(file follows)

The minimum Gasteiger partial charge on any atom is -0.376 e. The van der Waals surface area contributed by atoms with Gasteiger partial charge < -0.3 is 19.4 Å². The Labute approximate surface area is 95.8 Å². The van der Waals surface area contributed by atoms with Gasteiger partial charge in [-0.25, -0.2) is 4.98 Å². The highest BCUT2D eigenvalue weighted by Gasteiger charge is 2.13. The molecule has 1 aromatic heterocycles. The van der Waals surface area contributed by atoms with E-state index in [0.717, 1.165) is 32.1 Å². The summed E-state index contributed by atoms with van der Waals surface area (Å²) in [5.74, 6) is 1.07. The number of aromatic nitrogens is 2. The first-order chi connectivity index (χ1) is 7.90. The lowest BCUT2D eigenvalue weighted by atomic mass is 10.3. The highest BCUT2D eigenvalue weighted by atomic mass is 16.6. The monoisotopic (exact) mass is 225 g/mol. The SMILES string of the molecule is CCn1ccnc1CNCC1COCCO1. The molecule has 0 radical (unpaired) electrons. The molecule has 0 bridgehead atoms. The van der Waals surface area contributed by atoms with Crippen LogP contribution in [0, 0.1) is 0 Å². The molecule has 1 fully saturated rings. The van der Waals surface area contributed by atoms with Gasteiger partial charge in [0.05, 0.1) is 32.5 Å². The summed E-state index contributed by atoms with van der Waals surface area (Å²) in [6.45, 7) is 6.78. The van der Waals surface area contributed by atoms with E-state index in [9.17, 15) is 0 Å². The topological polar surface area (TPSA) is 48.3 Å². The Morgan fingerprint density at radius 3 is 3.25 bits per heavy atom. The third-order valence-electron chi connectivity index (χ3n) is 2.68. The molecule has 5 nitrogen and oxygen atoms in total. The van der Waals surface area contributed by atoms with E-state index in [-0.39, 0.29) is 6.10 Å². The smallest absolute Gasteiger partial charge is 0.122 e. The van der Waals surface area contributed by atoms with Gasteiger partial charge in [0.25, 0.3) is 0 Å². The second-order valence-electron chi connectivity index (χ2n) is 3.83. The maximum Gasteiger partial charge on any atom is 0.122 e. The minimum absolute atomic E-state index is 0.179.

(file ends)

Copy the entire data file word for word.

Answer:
The minimum Gasteiger partial charge on any atom is -0.376 e. The van der Waals surface area contributed by atoms with Gasteiger partial charge < -0.3 is 19.4 Å². The Labute approximate surface area is 95.8 Å². The van der Waals surface area contributed by atoms with Gasteiger partial charge in [-0.25, -0.2) is 4.98 Å². The highest BCUT2D eigenvalue weighted by Gasteiger charge is 2.13. The molecule has 1 aromatic heterocycles. The van der Waals surface area contributed by atoms with E-state index in [0.717, 1.165) is 32.1 Å². The summed E-state index contributed by atoms with van der Waals surface area (Å²) in [5.74, 6) is 1.07. The number of aromatic nitrogens is 2. The first-order chi connectivity index (χ1) is 7.90. The lowest BCUT2D eigenvalue weighted by atomic mass is 10.3. The highest BCUT2D eigenvalue weighted by atomic mass is 16.6. The monoisotopic (exact) mass is 225 g/mol. The SMILES string of the molecule is CCn1ccnc1CNCC1COCCO1. The molecule has 0 radical (unpaired) electrons. The molecule has 0 bridgehead atoms. The van der Waals surface area contributed by atoms with Crippen LogP contribution in [0, 0.1) is 0 Å². The molecule has 1 fully saturated rings. The van der Waals surface area contributed by atoms with Gasteiger partial charge in [0.05, 0.1) is 32.5 Å². The summed E-state index contributed by atoms with van der Waals surface area (Å²) in [6.45, 7) is 6.78. The van der Waals surface area contributed by atoms with E-state index in [9.17, 15) is 0 Å². The topological polar surface area (TPSA) is 48.3 Å². The Morgan fingerprint density at radius 3 is 3.25 bits per heavy atom. The third-order valence-electron chi connectivity index (χ3n) is 2.68. The molecule has 5 nitrogen and oxygen atoms in total. The van der Waals surface area contributed by atoms with E-state index in [-0.39, 0.29) is 6.10 Å². The smallest absolute Gasteiger partial charge is 0.122 e. The van der Waals surface area contributed by atoms with Gasteiger partial charge in [0.25, 0.3) is 0 Å². The second-order valence-electron chi connectivity index (χ2n) is 3.83. The maximum Gasteiger partial charge on any atom is 0.122 e. The minimum absolute atomic E-state index is 0.179.